In case of rhesus, for example, the TFs namely E2F4, ZBTB20, FOXM1, SSRP1, TEDP1, ZNF207 and MYBL2 are connected with the diseases namely SIV encephalitis [45], Age associated brain disease [46], Glioma [47], Kaposi’s Sarcoma [48], Accute or chronic neurodegenerative diseases [49], Epigenetic regulation of puberty [50], and Kaposi Sarcoma and effecting sexual growth [51], respectively. We have shown the top TFs and its related diseases for rhesus inter-species in Table 5. Besides these, mml-miR-338-5p, mml-miR-218, mml-miR-495, mml-miR-203, mml-miR-590-3p, mml-miR-596, mml-miR-548p, and mml-miR-524-5p have connection with “an auto immune disease like SIV” [52], Huntintong’s Disease [53], Age mediated skeletal muscle contamination [54], Enhances Coxsackievirus B3 replication [55], Neuro inflammation Disorder [56], Schizophernia [57], monkey hippocampus effected [58], and Amyotrophic lateral sclerosis [59], respectively. Table 6 describes the details information about the relation between the top miRNAs and diseases for rhesus intra-species study. In Fig 3, a network is created with color modules which are targeted by miRs and regulated by TFs. Similarly, a network is created with genes from different modules which are targeted by miRs and regulated by TFs for rhesus (Fig. 4).
Table 3

Top ten targeter TFs for Human (that are connected with maximum number of gene-modules and that regulate maximum number of genes from the connected gene-modules) with information of their maximum number of regulated genes as well as gene-modules, and verified information of them

SL. No

TFs

Number of connected gene-modules

Number of regulated genes

Name of the connected gene-modules (number of regulated genes in the modules)

Disease and Disease-verified information of TFs

Status of TFs

1

WHSC1

3

9

Blue (4), Brown (2), Turquoise (3).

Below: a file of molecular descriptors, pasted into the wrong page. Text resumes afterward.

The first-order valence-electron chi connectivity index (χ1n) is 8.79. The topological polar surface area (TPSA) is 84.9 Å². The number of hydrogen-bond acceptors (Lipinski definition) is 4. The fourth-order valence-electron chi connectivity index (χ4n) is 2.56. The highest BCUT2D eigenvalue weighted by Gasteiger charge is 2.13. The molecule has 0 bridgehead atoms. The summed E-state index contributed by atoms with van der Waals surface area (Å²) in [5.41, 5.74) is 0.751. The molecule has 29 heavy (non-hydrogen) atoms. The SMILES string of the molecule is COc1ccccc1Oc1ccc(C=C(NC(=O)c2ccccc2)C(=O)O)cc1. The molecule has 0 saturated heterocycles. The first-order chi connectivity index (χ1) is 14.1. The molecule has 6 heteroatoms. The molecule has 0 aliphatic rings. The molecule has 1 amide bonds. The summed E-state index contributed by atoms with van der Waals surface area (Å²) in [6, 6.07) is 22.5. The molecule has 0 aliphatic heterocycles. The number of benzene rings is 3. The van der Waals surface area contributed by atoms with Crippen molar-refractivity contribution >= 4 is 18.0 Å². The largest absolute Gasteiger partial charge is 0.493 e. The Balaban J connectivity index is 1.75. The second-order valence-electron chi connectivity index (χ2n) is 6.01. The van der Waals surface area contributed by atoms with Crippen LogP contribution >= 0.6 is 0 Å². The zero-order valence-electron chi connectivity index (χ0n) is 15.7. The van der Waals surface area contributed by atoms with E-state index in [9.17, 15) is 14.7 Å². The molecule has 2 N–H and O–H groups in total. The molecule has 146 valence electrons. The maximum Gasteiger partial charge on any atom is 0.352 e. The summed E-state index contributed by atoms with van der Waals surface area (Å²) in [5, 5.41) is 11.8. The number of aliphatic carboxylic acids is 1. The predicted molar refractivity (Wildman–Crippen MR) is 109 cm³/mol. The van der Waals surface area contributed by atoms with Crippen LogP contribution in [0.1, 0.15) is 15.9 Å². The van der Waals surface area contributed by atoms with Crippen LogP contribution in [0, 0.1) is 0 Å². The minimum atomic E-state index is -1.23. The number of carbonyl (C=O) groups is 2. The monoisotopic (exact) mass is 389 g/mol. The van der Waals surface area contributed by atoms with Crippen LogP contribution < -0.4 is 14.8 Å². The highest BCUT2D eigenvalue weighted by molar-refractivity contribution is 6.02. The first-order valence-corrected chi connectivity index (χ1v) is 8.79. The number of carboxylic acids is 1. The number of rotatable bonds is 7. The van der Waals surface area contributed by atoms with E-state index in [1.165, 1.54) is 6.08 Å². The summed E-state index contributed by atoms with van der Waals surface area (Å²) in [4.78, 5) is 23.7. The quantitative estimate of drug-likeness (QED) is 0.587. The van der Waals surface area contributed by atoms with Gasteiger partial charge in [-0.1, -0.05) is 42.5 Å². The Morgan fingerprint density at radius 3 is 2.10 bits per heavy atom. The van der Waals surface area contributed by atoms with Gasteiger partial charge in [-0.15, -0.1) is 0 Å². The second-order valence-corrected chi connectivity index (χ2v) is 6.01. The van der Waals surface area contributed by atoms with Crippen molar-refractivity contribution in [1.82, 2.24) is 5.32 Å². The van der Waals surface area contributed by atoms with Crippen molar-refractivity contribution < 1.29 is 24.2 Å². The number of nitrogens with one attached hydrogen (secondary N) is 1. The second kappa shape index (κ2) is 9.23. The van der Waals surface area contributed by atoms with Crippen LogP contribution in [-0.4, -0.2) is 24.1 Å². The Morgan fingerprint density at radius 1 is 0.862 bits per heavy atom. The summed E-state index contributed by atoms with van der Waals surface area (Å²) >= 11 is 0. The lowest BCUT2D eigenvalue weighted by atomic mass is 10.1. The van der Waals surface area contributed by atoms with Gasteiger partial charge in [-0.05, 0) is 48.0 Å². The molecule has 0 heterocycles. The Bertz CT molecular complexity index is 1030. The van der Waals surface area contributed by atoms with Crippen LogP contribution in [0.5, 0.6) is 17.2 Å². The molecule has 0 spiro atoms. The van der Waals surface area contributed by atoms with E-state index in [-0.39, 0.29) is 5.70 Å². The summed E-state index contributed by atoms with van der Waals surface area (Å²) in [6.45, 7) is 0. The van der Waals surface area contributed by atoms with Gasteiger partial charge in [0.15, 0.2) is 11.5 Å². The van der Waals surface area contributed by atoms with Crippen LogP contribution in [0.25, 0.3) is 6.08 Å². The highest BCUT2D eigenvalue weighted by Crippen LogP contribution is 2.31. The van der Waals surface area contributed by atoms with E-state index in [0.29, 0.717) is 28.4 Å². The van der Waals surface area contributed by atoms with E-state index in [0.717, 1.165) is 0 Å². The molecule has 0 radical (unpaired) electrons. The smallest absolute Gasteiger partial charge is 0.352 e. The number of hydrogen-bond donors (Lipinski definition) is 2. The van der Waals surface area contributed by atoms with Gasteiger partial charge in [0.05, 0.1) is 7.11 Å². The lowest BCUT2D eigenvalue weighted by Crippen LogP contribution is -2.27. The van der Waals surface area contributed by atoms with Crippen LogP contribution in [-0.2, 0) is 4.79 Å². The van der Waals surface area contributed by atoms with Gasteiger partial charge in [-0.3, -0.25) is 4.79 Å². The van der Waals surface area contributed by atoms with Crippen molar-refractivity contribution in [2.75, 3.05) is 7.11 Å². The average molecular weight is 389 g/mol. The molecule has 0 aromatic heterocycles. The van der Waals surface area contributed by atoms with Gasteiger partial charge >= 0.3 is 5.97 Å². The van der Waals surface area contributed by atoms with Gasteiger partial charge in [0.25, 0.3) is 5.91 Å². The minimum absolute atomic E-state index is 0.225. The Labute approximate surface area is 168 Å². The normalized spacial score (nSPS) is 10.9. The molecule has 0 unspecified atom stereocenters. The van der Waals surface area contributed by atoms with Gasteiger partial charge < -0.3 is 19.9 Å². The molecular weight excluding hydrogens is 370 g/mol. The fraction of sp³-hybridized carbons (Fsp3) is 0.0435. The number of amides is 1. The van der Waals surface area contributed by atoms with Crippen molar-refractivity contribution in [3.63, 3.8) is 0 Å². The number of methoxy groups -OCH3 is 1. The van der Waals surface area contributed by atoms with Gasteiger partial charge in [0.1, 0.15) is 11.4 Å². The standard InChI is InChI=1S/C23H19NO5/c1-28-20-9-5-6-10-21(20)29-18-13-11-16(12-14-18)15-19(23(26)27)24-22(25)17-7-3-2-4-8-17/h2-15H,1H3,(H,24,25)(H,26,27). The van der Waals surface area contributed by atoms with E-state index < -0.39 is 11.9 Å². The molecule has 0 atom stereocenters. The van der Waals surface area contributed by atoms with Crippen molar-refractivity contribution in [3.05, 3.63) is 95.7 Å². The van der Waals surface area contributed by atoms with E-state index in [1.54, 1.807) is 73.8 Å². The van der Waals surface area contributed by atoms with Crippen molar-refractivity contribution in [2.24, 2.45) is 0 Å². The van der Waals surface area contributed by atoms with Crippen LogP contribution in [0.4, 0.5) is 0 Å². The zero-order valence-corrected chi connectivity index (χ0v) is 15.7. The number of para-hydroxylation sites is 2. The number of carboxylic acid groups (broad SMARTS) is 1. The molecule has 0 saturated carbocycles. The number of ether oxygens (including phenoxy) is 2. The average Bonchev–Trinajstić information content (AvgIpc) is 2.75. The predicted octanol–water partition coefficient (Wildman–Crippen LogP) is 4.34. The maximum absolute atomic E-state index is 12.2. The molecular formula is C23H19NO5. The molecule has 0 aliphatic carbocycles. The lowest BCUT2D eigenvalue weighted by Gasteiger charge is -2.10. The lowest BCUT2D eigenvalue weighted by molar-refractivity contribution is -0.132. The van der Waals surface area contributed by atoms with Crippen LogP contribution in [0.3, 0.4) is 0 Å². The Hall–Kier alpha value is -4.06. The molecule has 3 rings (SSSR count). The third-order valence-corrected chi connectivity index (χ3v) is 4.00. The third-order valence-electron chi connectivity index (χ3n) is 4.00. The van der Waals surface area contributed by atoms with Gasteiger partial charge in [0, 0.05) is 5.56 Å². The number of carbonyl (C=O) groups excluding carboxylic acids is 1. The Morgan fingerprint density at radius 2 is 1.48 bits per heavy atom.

wolf Hirschhorn syndrome [31]

Known

2

E2F4

3

7

Blue (4), Brown (2), Turquoise (1).

Neuro degeneration disorder [32]

Known

3

EPAS1

3

5

Blue (2), Brown (2), Turquoise (1).

Iron toxicity effected the aging of brain [33]

Known

4

LBX1

3

5

Blue (2), Brown (2), Turquoise (1).

Septo optic Dysplasia [73]

Known

5

MYST3

3

5

Blue (2), Brown (2), Turquoise (1).

 

Unknown

6

ZNF771

3

4

Blue (2), Brown (1), Turquoise (1).

-

Unknown

7

ZBTB16

3

3

Blue(1), Brown (1), Turquoise (1).

Hungtinton’s Disease [34]

Known

8

EZF1

3

3

Blue (1), Brown (1), Turquoise (1)

Parkinson’s Disease [35]

known

9

TRMT1

3

3

Blue (1), Brown (1), Turquoise (1).

Oxidative damage in Neurodegenrative diseases [36]

Known

10

SSRP1

3

3

Blue (1), Brown (1), Turquoise (1).

Alzheimer’s Disease [37]

Known

Table 4

Top ten targeter miRNAs for Human (that are connected with maximum number of gene-modules and that target maximum number genes from the connected modules) with information of their maximum number of targeted genes as well as gene-modules, and verified information of them

Sl. No.

MiRNAs

Number of connected gene-modules

Number of targeted genes

Name of the connected gene-modules (number of targeted genes in the modules)

Disease and Disease-verified information of miRNAs

Status of miRNAs

1

hsa-miR-579

4

17

Blue (2), Brown (2), Green (1), Turquoise (12).

Alzheimer’s Disease [38]

Known

2

hsa-miR-495

4

14